Q5 Barry Gardiner: Let me be clear about that. If you are exporting biomass from the United States, and you are using that to reduce your emissions here, what you are saying is that the net effect in the US is that as the sink is smaller, even though the stock may be the same or slightly larger, the net effect will be that there are increased net emissions in the United States?

Harry Huyton: Net emissions.

Dr Slade: That is not necessarily correct. It entirely depends on the way in which the forest is managed.

Barry Gardiner: I was coming to that, Dr Slade. Perhaps I can ask you the question in relation to that.

Dr Slade: Stepping back a bit, the way in which the calculations have been done over the last few years is just assuming that the carbon emitted when the biomass is burnt is equal to the carbon that was absorbed when it grew. That is true if you are burning an annual crop. It is true if you are only burning the annual growth increment of the afforested area. It is not necessarily true if you have an unmanaged forest that you are bringing into management and, therefore, you are reducing the age class across the whole forest, in which case you would get some carbon debt. Whether that-

Q6 Barry Gardiner: Sorry. I agree with you, but I think it is important to tease out exactly what you are saying to the Committee here. If there is an unmanaged forest, which is brought into productive forest management, the effect of that would be to thin out that forest, to begin to manage it properly and sustainably for timber, and you would then be increasing your carbon debt by properly managing that forest?

Dr Slade: You would, but-and it is an important "but"-it depends on what you think would have happened anyway. So there is the-

Q7 Barry Gardiner: If it is unmanaged it would have continued as an unmanaged forest.

Dr Slade: Yes, but you have a difference between the natural disturbance regime and the human disturbance regime. Essentially, you are trading off a cycle over 100 years or so of growth followed by destruction by wind, insects or fire, for one where you are harvesting. It does depend on the specifics of the forested area.

Q8 Barry Gardiner: Indeed, I understand that. Let’s look at those different kinds of factuals then that can occur to a forest. You can take the thinnings out and use them for biomass. You could leave the forest simply to grow as an unmanaged forest, in which case both the stock and the sink would increase. You could use the thinnings for alternative uses, such as chipboard or pulp and paper, and you could take the thinnings out and you could just burn them on the spot, which would be probably the most environmentally disastrous of the lot. So it depends very much on what is happening to those. The proposal that we have had from some companies is that, because there is a decline in the housing market and a decline in the pulp and paper market, in fact, because there is no value in this, there is a net gain to the environment. On those lights, that would be correct. Is that right?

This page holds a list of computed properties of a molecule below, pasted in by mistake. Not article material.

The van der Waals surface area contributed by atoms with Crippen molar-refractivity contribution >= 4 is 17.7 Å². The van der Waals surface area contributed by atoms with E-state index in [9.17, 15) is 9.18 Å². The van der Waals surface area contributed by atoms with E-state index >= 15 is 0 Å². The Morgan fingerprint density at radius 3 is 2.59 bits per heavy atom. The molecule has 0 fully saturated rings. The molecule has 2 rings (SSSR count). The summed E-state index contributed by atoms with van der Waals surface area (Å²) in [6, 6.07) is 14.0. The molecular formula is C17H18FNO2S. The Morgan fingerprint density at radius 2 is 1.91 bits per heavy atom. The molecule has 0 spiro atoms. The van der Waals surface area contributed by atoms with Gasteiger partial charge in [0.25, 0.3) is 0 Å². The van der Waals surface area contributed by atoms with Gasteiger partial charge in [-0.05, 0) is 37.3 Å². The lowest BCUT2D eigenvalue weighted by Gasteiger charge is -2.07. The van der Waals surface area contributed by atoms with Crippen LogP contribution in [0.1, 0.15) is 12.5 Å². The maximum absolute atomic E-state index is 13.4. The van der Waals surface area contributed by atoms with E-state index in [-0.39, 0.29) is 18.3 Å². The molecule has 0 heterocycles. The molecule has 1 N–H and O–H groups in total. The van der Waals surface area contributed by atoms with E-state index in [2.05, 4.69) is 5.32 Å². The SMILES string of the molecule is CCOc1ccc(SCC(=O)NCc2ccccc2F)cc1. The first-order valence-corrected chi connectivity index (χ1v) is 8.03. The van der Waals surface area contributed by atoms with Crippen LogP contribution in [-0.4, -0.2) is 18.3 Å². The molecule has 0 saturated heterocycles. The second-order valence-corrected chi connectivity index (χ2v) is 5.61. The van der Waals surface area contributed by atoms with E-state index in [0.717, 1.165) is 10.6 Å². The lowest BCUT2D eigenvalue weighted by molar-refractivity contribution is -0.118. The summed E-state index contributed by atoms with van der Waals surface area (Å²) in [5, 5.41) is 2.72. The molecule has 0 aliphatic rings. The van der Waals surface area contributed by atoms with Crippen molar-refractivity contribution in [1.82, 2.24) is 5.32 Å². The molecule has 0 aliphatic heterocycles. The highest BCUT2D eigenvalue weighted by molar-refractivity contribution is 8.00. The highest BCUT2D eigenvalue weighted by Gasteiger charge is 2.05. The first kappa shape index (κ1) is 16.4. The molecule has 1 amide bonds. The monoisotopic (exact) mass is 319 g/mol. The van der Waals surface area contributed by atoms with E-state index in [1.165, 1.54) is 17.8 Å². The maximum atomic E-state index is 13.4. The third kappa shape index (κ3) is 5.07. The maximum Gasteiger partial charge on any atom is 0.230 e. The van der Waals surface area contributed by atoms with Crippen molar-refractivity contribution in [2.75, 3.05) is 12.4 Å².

Dr Slade: I am not quite sure I understand the question.

Q9 Barry Gardiner: What I am saying is, for example, Drax have argued that, because there is a decline in the need for chipboard-people are not buying thinnings for chipboard, so you are not sequestering that carbon in chipboard for a period of years, nor are you sequestering it into pulp and paper products for a period of years-therefore, the alternate use is either going to be to burn it onsite, if you are managing the forest, which would be a less good outcome environmentally, or it might be to not manage the forest at all, which would potentially be a better environmental outcome because your stock and your sink would have increased. It will depend on the counterfactuals, so that, in that market where there is a declining housing market and a declining pulp and paper market, actually biomass might be a good way of doing this. Is that correct?

Hamish Macleod: I think there is a bit of confusion there, in terms of the short-term and the long-term economic cycle because, certainly in the UK, for example, there is still this huge, unfulfilled demand for new housing and it is only the economy that is holding some of that back at the moment. I would see that in the UK we have grown the production of timber for construction and we continue to do so, and that is even when we have a poor economic cycle. When things recover I can foresee a full utilisation of-